# Declare an attribute that we shall use for storing our
# stop loss ticket. 
self.sl_order = None
At the same time, we also create another attribute to track the last trail stop level. This will be used on each bar to check whether the current stop loss level is higher than the last trailing level. If it is, we move the stop loss up. Note that you could also tackle this part by using a rolling window. If you wish to learn more about that, click on that link for an introduction on accessing previous values. The reason why a rolling window was not used in the example, is simply because we never need to access more than the most recent previous value and we are able to track it without the need for a rolling window.

On Data

The rest of the magic happens when OnData()is called. For the purposes of this tutorial, we enter a position immediately and send a stop loss order at the same time. Here, you will notice that we make use of self.sl_order.
if not self.Portfolio.Invested:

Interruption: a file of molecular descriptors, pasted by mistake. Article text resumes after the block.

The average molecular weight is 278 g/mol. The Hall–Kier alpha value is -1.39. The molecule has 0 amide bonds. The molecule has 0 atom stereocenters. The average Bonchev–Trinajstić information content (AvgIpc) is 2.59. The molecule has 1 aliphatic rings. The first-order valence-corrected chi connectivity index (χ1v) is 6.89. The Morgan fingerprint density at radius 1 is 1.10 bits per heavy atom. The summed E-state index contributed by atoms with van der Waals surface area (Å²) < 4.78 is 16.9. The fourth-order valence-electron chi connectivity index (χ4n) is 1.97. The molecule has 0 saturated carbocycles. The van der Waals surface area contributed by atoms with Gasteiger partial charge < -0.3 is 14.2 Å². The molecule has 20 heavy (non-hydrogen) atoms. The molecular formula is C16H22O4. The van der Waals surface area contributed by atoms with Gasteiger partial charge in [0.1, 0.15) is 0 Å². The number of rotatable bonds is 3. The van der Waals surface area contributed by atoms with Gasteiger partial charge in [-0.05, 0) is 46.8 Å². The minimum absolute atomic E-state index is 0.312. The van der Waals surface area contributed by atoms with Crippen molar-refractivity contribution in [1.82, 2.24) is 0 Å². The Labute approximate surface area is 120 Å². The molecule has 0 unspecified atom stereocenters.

self.MarketOrder(self.symbol, 10, False, 'Long Entry')
    self.sl_order = self.StopMarketOrder(self.symbol, -10, sl_level, 'SL')
    self.last_trail_level = sl_level
Next, we can take a look at the trailing calculation. To do this, we just calculate a “base” stop loss value. That is the current close minus thetrail_dist. If price has moved in our favour, this base value will be above our self.last_trail_level. If so, we then update the ticket with the lines:
# Upate our stoploss order! 
update_order_fields = UpdateOrderFields()
update_order_fields.StopPrice = sl_level
Note: For more information regarding the use of UpdateOrderFields()see the official docs here: https://www.quantconnect.com/docs/algorithm-reference/trading-and-orders After updating the order, notice how we now update the self.last_trail_level at the same time. This will be the new hurdle to beat in subsequent bars. Finally, if not, we ignore this bar and keep the stop loss level as is. Assuming price never moves in our favor again, this would continue until the SL is hit. This is just as a real trailing stop would work.


Since there are not any nice plots on the chart, we need to turn to our logs to verify what is going on. Run the backtest and open up your logs. You should see something like this: Trailing Stop Log Noice, how the trailing stop starts at $254.66 and is updated on the following bar when price moves and the new base level is calculated at $254.99.